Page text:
The fascinating untold story of how the ancients imagined robots and other forms of artificial life--and even invented real automated machinesThe first robot to walk the earth was a bronze giant called Talos. This wondrous machine was created not by MIT Robotics Lab, but by Hephaestus, the Greek god of invention. More than 2,500 years ago, Greek mythology was exploring ideas about creating artificial life--and grappling with still-unresolved ethical concerns about biotechne, life through craft. In this compelling, richly illustrated book, Adrienne Mayor tells the fascinating story of how ancient Greek, Roman, Indian, and Chinese myths envisioned artificial life, automata, self-moving devices, and human enhancements--and how these visions relate to and reflect the ancient invention of real animated machines. Revealing how science has always been driven by imagination, and how some of today's most advanced tech innovations were foreshadowed in ancient myth, Gods and Robots is a gripping new story of mythology for the age of AI.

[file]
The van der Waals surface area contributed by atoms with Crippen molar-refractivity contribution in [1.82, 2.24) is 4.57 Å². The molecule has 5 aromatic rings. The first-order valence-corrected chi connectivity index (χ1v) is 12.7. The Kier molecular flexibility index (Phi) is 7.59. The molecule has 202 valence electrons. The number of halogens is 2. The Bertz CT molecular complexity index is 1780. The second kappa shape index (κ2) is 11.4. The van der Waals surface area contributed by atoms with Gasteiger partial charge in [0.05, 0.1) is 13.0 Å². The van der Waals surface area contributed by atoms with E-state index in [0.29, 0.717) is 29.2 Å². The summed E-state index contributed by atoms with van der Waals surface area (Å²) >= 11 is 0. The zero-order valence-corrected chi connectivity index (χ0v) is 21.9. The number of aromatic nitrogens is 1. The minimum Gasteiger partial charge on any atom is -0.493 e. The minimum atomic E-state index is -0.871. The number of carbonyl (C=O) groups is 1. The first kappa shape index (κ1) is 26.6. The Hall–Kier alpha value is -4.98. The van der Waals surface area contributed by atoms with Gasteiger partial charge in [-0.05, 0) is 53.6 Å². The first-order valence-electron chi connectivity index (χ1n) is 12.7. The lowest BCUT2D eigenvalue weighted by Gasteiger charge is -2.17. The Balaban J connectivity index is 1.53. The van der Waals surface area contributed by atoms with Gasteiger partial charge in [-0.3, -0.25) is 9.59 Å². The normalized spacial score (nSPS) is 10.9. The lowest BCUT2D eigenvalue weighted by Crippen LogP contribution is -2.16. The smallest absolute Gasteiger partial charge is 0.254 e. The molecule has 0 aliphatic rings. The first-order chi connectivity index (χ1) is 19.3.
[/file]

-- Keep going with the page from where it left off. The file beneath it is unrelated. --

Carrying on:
About the Author
Adrienne Mayor is the author of several books, including The Amazons: Lives and Legends of Warrior Women across the Ancient World and The Poison King: The Life and Legend of Mithradates, Rome's Deadliest Enemy, which was a finalist for the National Book Award (both Princeton). She is a research scholar in classics and the history of science at Stanford University.